Apple Shouldn't Take the Risk of Enhancing the iPhone 16
With the iPhone 15, Apple is doing its best to make the entry-level vanilla iPhone good enough for those buying it but weak enough that anyone looking for a great experience will think nothing of moving up to the more expensive iPhone 15 Pro.
Apple needs to build on the iPhone 15 with the iPhone 16 but ensure that any upgrades to the iPhone 16 do not disrupt the iPhone 16 Pro.
Update: Sunday December 3: Apple must balance the need to create separation between the iPhone 16 and iPhone 16 Pro and add enough new features and upgrades to the iPhone 16 to make it as attractive an option as possible. The latter will be partly served by bringing the Action Button from the iPhone 15 Pro and 15 Pro Max to the vanilla iPhone 16.
Previous leaks on the new UI option have been backed up this week with new details on its functionality. The iPhone 16’s Action Button will replace the physical mute control with a capacitive button. Not only will this offer pressure sensitivity, but it could also allow secondary commands to be programmed to directional swipes on the button.
This may not be the only new button added to the iPhone 16. The first reports on the Action Button also highlighted the potential of a Capture Button. This will be a two-stage physical button that would act as a traditional camera shutter button—a half-press to lock in the focus and a full press to take the picture. Unlike the iPhone 15 Pro and 15 Pro Max, the Capture Button is set to debut over the full portfolio, although Apple still has time to alter the final design of any of the 2024 iPhones.
Update: Monday December 4. One of the interesting details in the report is where the Action Button will be seen. Naturally, the iPhone 16 Pro and 16 Pro Max will continue with the button, and a capacitive variant is expected to show up on the iPhone 16 and 16 Plus. And then there’s the fifth iPhone that will see the addition… 2024’s iPhone SE.
There is a certain amount of irony in Apple—with its customer-first focus—working to limit its vanilla iPhone models. Since introducing the iPhone Pro level, there has been a constant tension to make these phones different while remaining quintessentially Apple. Over the last few iterations, you can see the vanilla iPhone receiving far fewer updates and upgrades and less emphasis and positioning in the keynotes.
While the iPhone Pro roars ahead, Apple has been dragging its heels to limit the iPhone subtly. That process is set to continue with the iPhone 16 and iPhone 16 Pro.
First up is the screen. Apple is set to use a 60 Hz refresh for the next iPhone. The comparable Galaxy 23 from Samsung and Pixel 8 from Google all reach 120 Hz refresh rates. Those faster refresh rates all for more fluidity in scrolling, improved graphics in gaming, and better readability. Display analyst Ross Young is not expecting a faster refresh to reach the vanilla iPhone displays until late 2027.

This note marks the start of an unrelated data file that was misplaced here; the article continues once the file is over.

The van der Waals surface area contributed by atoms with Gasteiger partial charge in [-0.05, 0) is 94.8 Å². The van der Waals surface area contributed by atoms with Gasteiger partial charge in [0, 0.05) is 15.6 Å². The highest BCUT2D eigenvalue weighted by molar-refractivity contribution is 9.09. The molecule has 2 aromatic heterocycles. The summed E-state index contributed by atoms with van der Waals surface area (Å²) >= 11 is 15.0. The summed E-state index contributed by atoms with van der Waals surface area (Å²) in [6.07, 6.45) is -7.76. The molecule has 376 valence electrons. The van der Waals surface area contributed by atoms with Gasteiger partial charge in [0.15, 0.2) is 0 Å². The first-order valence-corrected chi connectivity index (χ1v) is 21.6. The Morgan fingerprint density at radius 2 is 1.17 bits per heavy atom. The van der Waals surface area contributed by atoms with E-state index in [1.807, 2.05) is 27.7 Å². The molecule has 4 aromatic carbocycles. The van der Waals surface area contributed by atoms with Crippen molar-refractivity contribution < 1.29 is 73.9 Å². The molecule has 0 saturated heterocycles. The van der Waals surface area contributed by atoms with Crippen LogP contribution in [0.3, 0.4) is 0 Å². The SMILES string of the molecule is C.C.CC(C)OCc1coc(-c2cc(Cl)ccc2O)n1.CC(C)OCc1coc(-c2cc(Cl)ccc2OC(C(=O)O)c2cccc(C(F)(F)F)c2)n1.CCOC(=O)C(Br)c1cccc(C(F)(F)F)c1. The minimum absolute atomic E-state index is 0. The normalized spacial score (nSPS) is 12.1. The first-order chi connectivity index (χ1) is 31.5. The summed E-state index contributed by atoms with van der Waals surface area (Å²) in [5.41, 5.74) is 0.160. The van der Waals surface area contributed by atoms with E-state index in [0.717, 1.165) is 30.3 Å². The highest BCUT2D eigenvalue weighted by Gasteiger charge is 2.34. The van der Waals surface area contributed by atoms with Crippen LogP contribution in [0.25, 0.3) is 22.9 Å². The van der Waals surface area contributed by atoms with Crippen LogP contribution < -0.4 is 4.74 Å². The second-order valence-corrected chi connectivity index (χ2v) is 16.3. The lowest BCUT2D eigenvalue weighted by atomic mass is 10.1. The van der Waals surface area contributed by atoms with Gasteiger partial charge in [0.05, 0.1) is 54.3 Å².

Then you have the choice of processor inside the iPhones. Apple has been designing its own silicon for many years. While it was once seen as a virtue to have every iPhone—even the iPhone SE—running the same system on chip, that moment has passed. Reducing the performance gains on the lower iPhone models is the new normal.
There is a split between the iPhone 15’s A16 and the iPhone 15 Pro’s A17 Pro. What happens to 2024’s handsets?
It could be that Apple takes the A17 Pro chipset and does not even roll it back one year to the iPhone 16. It could offer the presumptively named A17, a downgraded chipset signified by the lack of the Pro moniker. It would be an upgrade to the A16 (and easily sold as such), but with an A18 Pro going into the newer iPhone Pro models, you have, once again, increased the performance gap between two halves of Apple’s portfolio.
Finally, you have the camera. Photography has become the de facto battleground between manufacturers to prove they have the best hardware and software.
Take one example on the specifications drag; supply chain reports highlight the iPhone 16 Pro and 16 Pro Max pushing optical zoom to a 5x telephoto lens through tetraprism lenses. There’s no sign this will come to the iPhone 16. If you want the best camera, then you need the best iPhone. Apple’s choices show that the iPhone 16 will not be the best iPhone.
The vanilla iPhones, such as the current iPhone 15 and the upcoming iPhone 16, carry a premium price (the iPhone 15 with 128 GB of storage is $799). Looking at other handsets in the $799 price range, you can see 120 Hz refresh on displays, stronger optical zoom and camera lenses, and high-end chipsets being used. If the competition can achieve these specs, it is disappointing that Apple cannot do the same.
It does mean that these vanilla iPhones not only deliver those needing a great experience to the iPhone Pro, but with weaker components bought on a massive scale, the bill of materials will be reduced. Apple has also ensured that there is a market segmentation, and those who shy away from the high price of the iPhone Pro models can take comfort in the relatively low cost of the vanilla iPhone.
The subtle question now is what happens to the vanilla iPhone when Apple updates the iPhone SE in early 2024. That’s a somewhat awkward specs sandwich.